I think I've blogged here once or twice about how I didn't care for Dr. Hitchens's writings on religion. His death doesn't change that fact; reading them I found him more than a bit pretentions and thought he was wrong to treat moderate religiosity like insincere fundamentalism. I'm saying that bluntly because I don't think Dr. Hitchens would have wanted it any other way. Watching him die in the public eye the way he did, never withdrawing into the privacy his illness probably warranted and never betraying his convictions even as he faced death - I found that remarkably sincere and courageous. And over the last several years I have read him regularly at Slate, on issues ranging from the war in Iraq to American Anglophilia. I haven't always agreed, but his grace and his unflinching defense of what he believed was a big part of my character education.
Dr. Hitchens taught me how to fight. Or more properly how to struggle, against myself and against the universe as I found my place in it.
Dr. Havel had a less profound impact on me than Dr. Hitchens did. But I have read his works too, and have been influenced by them. My own pacifism is inspired by his own writings, and by his political work that showed how things like democracy made it a real possibility. (This is why I believe that the real way to avoid wars is to not have to fight them, and that democracy and liberalism provide the best roads to that goal.) So if Dr. Hitchens taught me how to fight, Dr. Havel taught me how to avoid the fights that were best left unfought.
The world is worse for having lost both of them, I think, but better for having had them while they lived. The internet is full of eulogies offered to Dr. Hitchens (Dr. Havel is not so long dead, and perhaps not famous enough to inspire them). But for me, the most fitting thing I can say is a passage from one of my favorite books, The Chosen by Chaim Potok:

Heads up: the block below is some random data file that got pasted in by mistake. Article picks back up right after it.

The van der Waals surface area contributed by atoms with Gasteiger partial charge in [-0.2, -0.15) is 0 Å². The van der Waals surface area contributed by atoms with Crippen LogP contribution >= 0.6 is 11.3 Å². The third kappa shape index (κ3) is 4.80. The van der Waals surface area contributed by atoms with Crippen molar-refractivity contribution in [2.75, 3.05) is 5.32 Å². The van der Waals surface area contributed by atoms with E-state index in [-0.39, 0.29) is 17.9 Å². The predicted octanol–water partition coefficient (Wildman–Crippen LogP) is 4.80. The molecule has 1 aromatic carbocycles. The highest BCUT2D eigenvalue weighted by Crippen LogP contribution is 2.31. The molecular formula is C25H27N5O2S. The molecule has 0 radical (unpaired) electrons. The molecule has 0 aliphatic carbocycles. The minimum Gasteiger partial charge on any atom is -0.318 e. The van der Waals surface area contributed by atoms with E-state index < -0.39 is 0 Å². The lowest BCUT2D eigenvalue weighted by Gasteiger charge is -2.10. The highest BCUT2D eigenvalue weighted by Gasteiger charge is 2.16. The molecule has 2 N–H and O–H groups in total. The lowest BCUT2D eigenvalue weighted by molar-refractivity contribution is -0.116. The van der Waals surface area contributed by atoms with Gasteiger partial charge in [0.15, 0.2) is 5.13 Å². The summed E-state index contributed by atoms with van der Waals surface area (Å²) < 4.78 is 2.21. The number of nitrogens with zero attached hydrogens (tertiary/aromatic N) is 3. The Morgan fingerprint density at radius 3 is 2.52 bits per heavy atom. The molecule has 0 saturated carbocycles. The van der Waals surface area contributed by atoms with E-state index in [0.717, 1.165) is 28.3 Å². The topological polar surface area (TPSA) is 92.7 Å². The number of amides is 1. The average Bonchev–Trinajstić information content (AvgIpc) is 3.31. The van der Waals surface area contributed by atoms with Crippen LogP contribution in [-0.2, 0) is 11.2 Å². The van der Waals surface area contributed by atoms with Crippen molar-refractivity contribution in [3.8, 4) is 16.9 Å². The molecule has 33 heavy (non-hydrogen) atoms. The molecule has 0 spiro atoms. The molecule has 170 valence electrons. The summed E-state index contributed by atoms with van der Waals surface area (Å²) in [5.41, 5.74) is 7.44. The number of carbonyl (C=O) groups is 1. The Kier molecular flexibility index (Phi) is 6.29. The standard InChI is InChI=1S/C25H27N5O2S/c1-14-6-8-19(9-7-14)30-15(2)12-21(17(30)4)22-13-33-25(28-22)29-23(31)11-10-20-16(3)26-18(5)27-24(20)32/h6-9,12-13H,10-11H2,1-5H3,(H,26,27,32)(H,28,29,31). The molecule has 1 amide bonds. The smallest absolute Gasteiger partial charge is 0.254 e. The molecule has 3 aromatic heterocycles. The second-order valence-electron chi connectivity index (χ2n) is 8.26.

'Reuven, do you know what the rabbis tell us God said to Moses when he was about to die?'
I stared at him. 'No,' I heard myself say.
'He said to Moses, "You have toiled and labored, now you are worthy of rest.", I stared at him and didn't say anything.
'You are no longer a child, Reuven,' my father went on. [...] 'Human beings do not live forever, Reuven. We live less than the time it takes to blink an eye, if we measure our lives against eternity. So it may be asked what value there is to a human life. There is so much pain in the world. What does it mean to have to suffer so much if our lives are nothing more than the blink of an eye?' He paused again his eyes misty now, then went on. 'I learned a long time ago, Reuven, that a blink of an eye in itself is nothing. But the eye that blinks, that is something. A span of life is nothing. But the man who lives that span, he is something. He can fill that tiny span with meaning, so its quality is immeasurable though its quantity may be insignificant. Do you understand what I am saying? A man must fill his life with meaning, meaning is not automatically given to life. It is hard work to fill one's life with meaning. That I do not think you understand yet. A life filled with meaning is worthy of rest. I want to be worthy of rest when I am no longer here. Do you understand what I am saying?'"
Here are two men, I think who have earned their rest. And to the extent that legacies matter to the dead, I will do my part to help their lives' meaning carry on.